The scratches on the wall, a tiny shadow behind a string, the intricate beadwork, and one of the most recognizable motifs in his paintings, handmade Native American pots — are what artist William Acheff is best known for, sometimes in astonishing miniature renderings.
Toward the end of Kit Carson Road in Taos, New Mexico, sometime between 9 and 10 in the morning, artist William Acheff goes to his upstairs studio and paints. He paints realistic images of thoughtfully arranged pots and beaded moccasins. Often there are photographs in his paintings, such as those by Edward Curtis, who was famed for portraits of Native Americans. “I finished a painting today. It’s a good feeling,” Acheff says one afternoon, ending his day earlier than usual. “When you start a painting and you’re excited about it, you work, work, work, work, and then you get on the top of the curve, and it’s easier, and it flows, and that could last for days. Then there’s a turning point when it looks really good.”
The newly finished piece, which took three weeks from start to finish, is called Indian Way. “It has seven photographs in it,” he says. “It’s like a barn cabinet door painted green that’s chipped and scratched. Actually, three are photographs and four are prints from different artists. It’s all about Indians — Chief Joseph as well as Plains Indians. It was tedious and hard on the eyes. All of that detail drives you crazy.”
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But those details — the scratches on the wall, a tiny shadow behind a string, the intricate beadwork, and one of the most recognizable motifs in his paintings, handmade Native American pots — are what he is best known for, sometimes in astonishing miniature renderings. “I love the old pots,” Acheff says. “I have close to a hundred of them. There’s a character to them. Somebody created them. There’s a consciousness to them. They’re used for storing or cooking, and there’s a quality, a patina.”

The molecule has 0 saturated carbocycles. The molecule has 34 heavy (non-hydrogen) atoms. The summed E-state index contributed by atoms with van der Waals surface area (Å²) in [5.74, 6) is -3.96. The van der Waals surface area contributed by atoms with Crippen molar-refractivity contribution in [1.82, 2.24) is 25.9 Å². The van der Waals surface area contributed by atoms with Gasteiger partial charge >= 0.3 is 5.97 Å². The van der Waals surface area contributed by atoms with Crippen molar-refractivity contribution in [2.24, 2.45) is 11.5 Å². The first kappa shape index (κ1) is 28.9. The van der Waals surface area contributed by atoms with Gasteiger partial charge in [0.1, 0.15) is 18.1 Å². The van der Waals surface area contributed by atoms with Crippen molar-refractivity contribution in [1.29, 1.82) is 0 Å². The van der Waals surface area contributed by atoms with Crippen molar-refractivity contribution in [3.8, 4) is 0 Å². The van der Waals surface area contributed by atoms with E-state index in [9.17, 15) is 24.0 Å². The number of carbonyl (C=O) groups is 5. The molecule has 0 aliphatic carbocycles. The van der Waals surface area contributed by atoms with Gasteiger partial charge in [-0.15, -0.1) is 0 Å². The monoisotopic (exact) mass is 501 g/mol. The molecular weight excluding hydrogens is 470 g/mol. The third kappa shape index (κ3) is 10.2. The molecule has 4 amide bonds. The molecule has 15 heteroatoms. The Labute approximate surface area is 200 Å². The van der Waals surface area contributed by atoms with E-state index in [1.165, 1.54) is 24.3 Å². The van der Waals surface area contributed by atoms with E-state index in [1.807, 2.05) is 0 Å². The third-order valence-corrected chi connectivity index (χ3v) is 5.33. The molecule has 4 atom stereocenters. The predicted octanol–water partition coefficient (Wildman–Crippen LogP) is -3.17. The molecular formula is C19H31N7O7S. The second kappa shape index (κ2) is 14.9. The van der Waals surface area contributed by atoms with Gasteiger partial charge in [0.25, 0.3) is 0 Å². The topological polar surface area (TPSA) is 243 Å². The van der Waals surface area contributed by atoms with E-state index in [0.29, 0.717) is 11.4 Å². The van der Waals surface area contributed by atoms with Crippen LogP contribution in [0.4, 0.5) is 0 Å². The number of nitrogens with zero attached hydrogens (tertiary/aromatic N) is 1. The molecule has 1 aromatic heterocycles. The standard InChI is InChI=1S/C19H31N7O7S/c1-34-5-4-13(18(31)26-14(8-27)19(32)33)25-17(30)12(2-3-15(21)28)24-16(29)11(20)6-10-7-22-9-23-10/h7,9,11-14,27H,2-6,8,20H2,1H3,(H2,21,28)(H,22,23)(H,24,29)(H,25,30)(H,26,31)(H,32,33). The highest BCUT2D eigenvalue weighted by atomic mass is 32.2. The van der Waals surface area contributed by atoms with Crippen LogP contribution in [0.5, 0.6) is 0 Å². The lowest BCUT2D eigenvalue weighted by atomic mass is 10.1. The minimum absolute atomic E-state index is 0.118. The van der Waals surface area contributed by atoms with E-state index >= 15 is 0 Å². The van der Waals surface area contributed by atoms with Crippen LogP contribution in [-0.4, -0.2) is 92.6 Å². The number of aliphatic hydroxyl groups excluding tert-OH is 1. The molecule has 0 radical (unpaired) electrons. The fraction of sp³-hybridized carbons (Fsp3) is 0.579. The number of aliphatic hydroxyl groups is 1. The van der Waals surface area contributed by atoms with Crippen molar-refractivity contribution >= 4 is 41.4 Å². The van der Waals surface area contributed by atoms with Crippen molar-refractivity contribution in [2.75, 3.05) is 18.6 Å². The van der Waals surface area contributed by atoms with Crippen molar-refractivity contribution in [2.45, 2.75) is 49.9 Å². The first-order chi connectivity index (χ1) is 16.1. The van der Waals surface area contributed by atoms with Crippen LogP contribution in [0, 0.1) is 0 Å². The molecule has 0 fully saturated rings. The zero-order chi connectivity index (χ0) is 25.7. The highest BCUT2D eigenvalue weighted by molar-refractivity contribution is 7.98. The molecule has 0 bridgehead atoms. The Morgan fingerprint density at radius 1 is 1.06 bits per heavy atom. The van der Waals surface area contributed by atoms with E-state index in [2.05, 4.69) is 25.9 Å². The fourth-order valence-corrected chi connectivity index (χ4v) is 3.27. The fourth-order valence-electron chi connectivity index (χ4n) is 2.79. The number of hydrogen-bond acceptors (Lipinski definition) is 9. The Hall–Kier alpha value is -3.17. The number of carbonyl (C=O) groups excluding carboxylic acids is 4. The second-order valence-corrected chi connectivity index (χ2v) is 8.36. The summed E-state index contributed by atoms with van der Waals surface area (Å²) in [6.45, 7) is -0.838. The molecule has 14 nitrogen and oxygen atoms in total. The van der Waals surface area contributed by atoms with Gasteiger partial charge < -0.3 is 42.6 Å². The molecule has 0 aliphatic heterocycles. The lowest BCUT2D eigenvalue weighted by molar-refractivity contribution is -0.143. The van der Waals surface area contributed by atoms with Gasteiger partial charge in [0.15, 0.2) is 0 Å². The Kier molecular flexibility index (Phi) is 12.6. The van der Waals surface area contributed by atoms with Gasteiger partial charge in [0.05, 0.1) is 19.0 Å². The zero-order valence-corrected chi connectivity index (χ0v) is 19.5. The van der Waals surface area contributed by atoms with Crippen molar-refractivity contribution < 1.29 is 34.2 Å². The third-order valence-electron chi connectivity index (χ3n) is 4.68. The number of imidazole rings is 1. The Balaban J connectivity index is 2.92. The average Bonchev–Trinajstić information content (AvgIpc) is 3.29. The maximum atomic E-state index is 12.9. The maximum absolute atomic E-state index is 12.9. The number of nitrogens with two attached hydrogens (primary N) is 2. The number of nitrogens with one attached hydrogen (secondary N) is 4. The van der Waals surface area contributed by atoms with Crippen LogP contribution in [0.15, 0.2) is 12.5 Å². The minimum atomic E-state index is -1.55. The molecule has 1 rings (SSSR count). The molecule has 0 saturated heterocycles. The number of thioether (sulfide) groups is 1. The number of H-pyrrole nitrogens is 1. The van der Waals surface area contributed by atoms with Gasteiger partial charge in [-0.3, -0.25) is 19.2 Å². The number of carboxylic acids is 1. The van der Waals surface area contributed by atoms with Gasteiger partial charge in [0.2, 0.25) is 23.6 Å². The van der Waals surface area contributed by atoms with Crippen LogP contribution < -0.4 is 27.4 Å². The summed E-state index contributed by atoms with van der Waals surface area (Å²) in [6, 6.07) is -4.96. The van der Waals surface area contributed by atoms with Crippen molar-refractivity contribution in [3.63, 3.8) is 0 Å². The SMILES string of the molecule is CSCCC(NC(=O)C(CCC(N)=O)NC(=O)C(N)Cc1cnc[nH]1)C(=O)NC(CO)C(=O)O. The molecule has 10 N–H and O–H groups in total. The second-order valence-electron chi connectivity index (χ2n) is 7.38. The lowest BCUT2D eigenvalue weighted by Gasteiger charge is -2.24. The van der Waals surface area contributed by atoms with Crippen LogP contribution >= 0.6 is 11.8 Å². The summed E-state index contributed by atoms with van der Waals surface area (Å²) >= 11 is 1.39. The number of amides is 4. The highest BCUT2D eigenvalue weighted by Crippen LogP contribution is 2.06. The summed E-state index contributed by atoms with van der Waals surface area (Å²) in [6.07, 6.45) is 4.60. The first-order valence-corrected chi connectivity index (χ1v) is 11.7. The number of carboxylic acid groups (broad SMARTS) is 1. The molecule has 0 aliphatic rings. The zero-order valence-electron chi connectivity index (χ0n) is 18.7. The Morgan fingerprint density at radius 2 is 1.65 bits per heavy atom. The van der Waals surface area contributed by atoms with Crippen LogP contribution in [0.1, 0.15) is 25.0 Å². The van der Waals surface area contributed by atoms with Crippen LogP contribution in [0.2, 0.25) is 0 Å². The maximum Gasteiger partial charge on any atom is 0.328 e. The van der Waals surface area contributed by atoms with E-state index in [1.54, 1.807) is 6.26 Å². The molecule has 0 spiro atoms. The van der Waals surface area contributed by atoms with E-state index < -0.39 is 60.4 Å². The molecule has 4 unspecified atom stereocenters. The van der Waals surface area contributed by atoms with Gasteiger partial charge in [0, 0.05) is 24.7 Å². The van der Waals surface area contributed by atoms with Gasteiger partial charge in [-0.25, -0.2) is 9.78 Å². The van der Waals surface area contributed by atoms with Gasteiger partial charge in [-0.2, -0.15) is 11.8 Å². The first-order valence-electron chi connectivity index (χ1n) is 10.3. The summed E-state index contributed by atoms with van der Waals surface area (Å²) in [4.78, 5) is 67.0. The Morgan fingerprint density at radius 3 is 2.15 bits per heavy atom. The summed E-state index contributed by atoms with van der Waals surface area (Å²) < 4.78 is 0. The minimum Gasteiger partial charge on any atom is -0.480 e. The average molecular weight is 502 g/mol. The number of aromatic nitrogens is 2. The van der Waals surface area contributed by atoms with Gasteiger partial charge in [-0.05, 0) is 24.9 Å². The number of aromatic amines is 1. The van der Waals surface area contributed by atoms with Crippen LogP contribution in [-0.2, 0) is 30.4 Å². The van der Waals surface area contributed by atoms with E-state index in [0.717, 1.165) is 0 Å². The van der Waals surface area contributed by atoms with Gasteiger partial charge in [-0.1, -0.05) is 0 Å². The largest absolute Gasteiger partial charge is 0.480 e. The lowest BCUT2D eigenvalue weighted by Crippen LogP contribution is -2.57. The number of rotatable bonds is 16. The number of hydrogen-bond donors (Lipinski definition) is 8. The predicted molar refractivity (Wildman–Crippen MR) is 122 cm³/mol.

Acheff’s process often begins with seeing a photograph or a print and thinking it would be great in a painting. “I started painting Curtis photographs in the ’70s, and I thought that would be a great way to extend the theme with the artifact. I like to see an object and see how it feels to me. What do I get out of it? What is the common emotion?”
Although he isn’t originally from New Mexico, Acheff has lived there longer than he hasn’t, for nearly half a century. “I’d heard about a place called Taos, an art town, and I rented a place here,” he says. “As soon as I started painting, it was like heaven. The light, the silence — it just clicked for me right away.”
He had learned about technique and color under Italian realist Roberto Lupetti while working as a barber in the San Francisco Bay area. In his free time, he read Time-Life books about Picasso, Vermeer, and Rembrandt. “I thought I missed out on all of the great artifacts because they were all gone,” Acheff says. “I thought I was born too late. All of the great European painters, Spanish painters, they painted still-lifes and pots — and I realized I had them here.”
The Nedra Matteucci Galleries in Santa Fe will feature a one-man show, William Acheff: Small & Sacred, of 30 new William Acheff miniature paintings, August 10 – September 14. matteucci.com, acheffstudio.com
Photography: (featured) detail of Warm Thoughts and Memories, oil, 9 x 7 inches, 2019 (slider) Brule, oil, 9 x 7 inches, 2019; Warm Thoughts and Memories, oil, 9 x 7 inches, 2019; Almost Home, oil, 9 x 7 inches, 2019. William Acheff/Courtesy Nedra Matteucci Galleries